Part of the information that the client needed was about site operating costs for steel BOF rebar producers in China. Such information was going to be later used by the client to estimate domestic prices in order to compare them to observed export prices - and if this comparison showed a significant difference among prices, then they could ask for protectionism measures. CRU only acted exclusively as data and analysis provider to the client, and CRU did not provide any opinion.
Based on CRU’s internal cost data and Steel Cost Model, we estimated site operating costs for a representative Chinese BOF plant. The definition of a representative Chinese mill was also part of the scope, as the results were highly dependent on this. An important issue when providing Chinese steel cost estimates was about determining the actual prices for key supplies such as iron ore, met coal, electricity, etc. Given that this kind of information is not public and is subject to lots of interpretations linked to Government subsidies, we used the deep knowledge we have about the Chinese industry based on the presence CRU has in China. This allowed us to review this kind of costs, together with by product prices in the local Chinese market, in detail, finally achieving highly robust results.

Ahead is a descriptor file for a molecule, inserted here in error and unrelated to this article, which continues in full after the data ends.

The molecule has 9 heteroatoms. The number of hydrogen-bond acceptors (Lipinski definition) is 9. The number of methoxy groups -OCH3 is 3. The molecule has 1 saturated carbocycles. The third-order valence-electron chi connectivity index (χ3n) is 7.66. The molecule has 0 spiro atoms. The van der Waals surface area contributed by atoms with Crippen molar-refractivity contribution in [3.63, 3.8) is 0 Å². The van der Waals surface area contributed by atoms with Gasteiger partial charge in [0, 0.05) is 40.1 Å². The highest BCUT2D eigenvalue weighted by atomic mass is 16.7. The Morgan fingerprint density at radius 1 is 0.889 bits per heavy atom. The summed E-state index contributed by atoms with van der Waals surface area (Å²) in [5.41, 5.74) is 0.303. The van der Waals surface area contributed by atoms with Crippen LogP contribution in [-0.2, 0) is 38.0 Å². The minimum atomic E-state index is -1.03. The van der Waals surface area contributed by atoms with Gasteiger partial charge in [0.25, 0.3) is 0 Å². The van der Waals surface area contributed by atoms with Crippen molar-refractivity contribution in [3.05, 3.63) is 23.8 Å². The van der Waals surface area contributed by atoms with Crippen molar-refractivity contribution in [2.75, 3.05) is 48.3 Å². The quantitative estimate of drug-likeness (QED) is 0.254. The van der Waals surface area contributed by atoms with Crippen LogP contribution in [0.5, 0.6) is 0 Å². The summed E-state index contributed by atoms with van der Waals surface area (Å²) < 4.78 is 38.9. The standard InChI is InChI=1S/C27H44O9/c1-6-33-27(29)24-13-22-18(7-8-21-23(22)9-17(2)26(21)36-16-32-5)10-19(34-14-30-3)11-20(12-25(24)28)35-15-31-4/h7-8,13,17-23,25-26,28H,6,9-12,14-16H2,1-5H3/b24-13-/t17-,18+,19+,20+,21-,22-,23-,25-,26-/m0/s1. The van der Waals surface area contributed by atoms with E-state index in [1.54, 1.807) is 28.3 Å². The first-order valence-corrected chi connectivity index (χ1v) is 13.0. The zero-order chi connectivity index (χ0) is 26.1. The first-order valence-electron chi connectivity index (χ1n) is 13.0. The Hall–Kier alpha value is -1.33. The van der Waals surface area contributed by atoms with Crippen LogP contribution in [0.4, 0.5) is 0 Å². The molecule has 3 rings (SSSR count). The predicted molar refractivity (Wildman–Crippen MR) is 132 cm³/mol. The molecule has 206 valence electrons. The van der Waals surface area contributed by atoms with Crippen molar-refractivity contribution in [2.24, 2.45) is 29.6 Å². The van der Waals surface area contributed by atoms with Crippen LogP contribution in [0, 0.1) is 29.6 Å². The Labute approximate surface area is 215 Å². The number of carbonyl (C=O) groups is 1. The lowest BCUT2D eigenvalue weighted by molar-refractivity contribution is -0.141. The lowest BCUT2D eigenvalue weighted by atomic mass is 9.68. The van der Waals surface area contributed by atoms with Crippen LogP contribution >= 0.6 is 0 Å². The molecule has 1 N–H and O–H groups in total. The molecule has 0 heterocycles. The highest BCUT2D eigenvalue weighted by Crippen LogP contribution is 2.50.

After this experience, we can now face the challenge of assessing Chinese steel costs in detail more efficiently. Lots of research was needed and many discussion sessions were required to really understand the macro context for many cost items in China
The client was pleasantly surprised about the quality of the information we presented for the Chinese steel industry.
LME aluminium inventories fell below 1Mt for the first time since 2008. CRU forecasts a 1.7 Mt world deficit in 2018 and the market will soon need additional supply.